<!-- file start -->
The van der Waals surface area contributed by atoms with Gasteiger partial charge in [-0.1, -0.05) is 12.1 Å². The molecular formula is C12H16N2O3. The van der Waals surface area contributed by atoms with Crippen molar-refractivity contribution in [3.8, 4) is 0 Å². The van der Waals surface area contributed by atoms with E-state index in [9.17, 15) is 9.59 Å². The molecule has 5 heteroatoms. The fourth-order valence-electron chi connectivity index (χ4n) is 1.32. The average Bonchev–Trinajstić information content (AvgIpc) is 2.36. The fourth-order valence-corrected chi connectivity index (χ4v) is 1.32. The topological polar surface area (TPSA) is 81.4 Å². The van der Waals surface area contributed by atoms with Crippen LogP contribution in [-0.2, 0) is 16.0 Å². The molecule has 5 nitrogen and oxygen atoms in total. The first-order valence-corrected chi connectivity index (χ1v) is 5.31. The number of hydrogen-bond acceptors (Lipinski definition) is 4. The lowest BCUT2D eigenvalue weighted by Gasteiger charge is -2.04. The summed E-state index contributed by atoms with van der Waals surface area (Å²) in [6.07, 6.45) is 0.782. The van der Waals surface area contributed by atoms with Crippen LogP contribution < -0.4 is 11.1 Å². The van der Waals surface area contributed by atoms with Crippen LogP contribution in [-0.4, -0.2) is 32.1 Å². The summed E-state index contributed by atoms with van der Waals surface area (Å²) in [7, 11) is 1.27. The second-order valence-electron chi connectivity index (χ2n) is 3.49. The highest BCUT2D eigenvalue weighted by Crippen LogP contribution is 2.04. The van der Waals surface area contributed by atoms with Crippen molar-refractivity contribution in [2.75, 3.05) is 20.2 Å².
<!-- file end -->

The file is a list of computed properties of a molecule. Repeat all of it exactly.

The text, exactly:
The van der Waals surface area contributed by atoms with Gasteiger partial charge in [-0.1, -0.05) is 12.1 Å². The molecular formula is C12H16N2O3. The van der Waals surface area contributed by atoms with Crippen molar-refractivity contribution in [3.8, 4) is 0 Å². The van der Waals surface area contributed by atoms with E-state index in [9.17, 15) is 9.59 Å². The molecule has 5 heteroatoms. The fourth-order valence-electron chi connectivity index (χ4n) is 1.32. The average Bonchev–Trinajstić information content (AvgIpc) is 2.36. The fourth-order valence-corrected chi connectivity index (χ4v) is 1.32. The topological polar surface area (TPSA) is 81.4 Å². The van der Waals surface area contributed by atoms with Crippen LogP contribution in [-0.2, 0) is 16.0 Å². The molecule has 5 nitrogen and oxygen atoms in total. The first-order valence-corrected chi connectivity index (χ1v) is 5.31. The number of hydrogen-bond acceptors (Lipinski definition) is 4. The lowest BCUT2D eigenvalue weighted by Gasteiger charge is -2.04. The summed E-state index contributed by atoms with van der Waals surface area (Å²) in [6.07, 6.45) is 0.782. The van der Waals surface area contributed by atoms with Crippen LogP contribution < -0.4 is 11.1 Å². The van der Waals surface area contributed by atoms with Crippen LogP contribution in [-0.4, -0.2) is 32.1 Å². The summed E-state index contributed by atoms with van der Waals surface area (Å²) in [7, 11) is 1.27. The second-order valence-electron chi connectivity index (χ2n) is 3.49. The highest BCUT2D eigenvalue weighted by Crippen LogP contribution is 2.04. The van der Waals surface area contributed by atoms with Crippen molar-refractivity contribution in [2.75, 3.05) is 20.2 Å².